How to grow daphne – and enhance your winter garden with this fragrant evergreen

Sweetly scented and colorful, this shrub will create impact and interest in your backyard

Daphne flowering outside
(Image credit: Tom Meaker)

Daphne odora, commonly known as winter daphne, is a popular winter flowering shrub, grown for its highly fragrant and attractive flowers. It can certainly add something unique to your garden, with purple-pink buds emerging in fall, going on to open in early winter and revealing delicate pale petals. 

As with other winter flowering shrubs, such as witch hazel, winter jasmine or wintersweet, having blooms in your backyard at this time of year can help to brighten up your backyard, with floral pops of color and a sweet fragrance much needed after the excitement of fall is over and the holidays have gone by. 

Native to China and Japan, Daphne odora has been cultivated for millennia, with references to the shrub found in ancient Chinese poetry and classical Japanese literature. Ever since, the aromatic flowers of winter daphne have captivated gardeners, and it is easy to see why. Today, it is a popular addition to garden borders worldwide, with the pink blooms signaling the ending of one year and the start of another. 

The flowers and the fragrance of Daphne odora also serve as a lure for early pollinators, when little else is in flower in the garden. If, however, shivering in your backyard to seek out this sweetly-scented shrub is not your idea of a good time, the stems of daphne also make for great cut flowers and can fill your home with an appealing perfume through the winter months. 

Winter daphne is a sensory and visually pleasing addition to any winter garden. Read on to find out how best to grow this evergreen shrub.

Daphne shrub in flower

(Image credit: Rosemary Calvert)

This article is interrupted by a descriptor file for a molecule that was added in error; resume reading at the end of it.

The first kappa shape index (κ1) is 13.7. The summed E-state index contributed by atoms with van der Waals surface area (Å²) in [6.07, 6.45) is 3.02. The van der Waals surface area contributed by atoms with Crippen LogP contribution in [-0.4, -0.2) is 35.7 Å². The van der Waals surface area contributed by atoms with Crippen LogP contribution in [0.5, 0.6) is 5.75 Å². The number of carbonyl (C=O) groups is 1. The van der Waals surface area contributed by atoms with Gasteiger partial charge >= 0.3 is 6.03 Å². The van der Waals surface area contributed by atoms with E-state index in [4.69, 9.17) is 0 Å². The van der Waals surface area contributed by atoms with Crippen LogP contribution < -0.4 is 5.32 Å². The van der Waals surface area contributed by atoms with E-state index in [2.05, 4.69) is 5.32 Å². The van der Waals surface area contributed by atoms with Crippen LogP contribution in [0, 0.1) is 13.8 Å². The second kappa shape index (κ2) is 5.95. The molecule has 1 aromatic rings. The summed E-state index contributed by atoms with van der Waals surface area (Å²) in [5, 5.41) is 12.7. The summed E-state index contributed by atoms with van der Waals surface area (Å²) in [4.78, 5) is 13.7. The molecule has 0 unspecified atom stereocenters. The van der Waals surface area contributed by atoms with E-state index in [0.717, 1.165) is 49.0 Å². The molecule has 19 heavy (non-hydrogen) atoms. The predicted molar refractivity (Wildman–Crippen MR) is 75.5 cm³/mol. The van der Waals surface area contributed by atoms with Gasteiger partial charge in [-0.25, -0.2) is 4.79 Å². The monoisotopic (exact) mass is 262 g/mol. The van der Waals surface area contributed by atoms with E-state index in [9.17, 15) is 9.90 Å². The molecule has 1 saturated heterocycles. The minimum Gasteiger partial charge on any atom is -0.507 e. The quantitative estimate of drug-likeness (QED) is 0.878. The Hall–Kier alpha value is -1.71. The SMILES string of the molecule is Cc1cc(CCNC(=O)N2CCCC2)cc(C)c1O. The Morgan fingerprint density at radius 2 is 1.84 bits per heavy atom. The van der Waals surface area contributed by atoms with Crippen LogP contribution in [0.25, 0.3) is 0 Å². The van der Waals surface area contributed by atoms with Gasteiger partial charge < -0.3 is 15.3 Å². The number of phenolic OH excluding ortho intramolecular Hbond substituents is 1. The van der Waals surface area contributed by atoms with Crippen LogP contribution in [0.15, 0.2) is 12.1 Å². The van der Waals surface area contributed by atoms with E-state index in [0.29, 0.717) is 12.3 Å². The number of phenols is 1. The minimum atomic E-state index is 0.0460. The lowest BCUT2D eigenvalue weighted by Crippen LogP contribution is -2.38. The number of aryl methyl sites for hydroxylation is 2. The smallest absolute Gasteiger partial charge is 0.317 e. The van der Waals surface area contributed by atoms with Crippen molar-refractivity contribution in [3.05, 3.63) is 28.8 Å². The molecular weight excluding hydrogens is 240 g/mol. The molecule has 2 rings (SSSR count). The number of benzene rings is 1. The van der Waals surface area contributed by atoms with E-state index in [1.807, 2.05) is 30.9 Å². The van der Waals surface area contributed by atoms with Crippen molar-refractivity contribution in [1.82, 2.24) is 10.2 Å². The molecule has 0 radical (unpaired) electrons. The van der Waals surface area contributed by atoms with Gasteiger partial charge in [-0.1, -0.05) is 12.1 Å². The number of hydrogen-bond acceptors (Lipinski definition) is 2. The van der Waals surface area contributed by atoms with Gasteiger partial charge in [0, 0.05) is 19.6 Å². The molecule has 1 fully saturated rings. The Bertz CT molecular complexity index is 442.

How to grow Daphne

Not everything is dormant in the garden during the colder and darker months of the year. Consider growing a winter daphne to maintain interest through to spring. 

Things to consider before growing daphne

Daphne shrub in flower

(Image credit: Clive Nichols)

Daphne is a great winter option for your garden, and the fragrant blooms will certainly create an impact. 'Incorporating plants with fragrant blooms, like daphne, enhances the sensory experience of a garden,' says Mike Murphy, garden expert and owner at You Had Me At Gardening. 'Fragrant plants not only add beauty but also attract pollinators, creating a harmonious and vibrant garden environment,' Mike continues.

This shrub will grow in US hardiness zones 4 - 9. Whilst evergreen, in colder areas you may experience leaf drop. For best results, if you live in a cooler zone with colder winters, select a sheltered, bright spot in the garden, perhaps against a perimeter wall, or consider growing in a container that you can protect during winter. 

Daphne is a 'slow growing shrub' Mike says, 'typically only growing a few inches in height per year,' and taking up to 10 years to reach a mature size, usually around 3 - 4 ft. tall. For this reason, selecting good-sized specimens from plant nurseries and garden centers is ideal, such as this Daphne odora 'Rogbret' from Nature Hills. Planting for instant impact is always recommended when considering daphnes.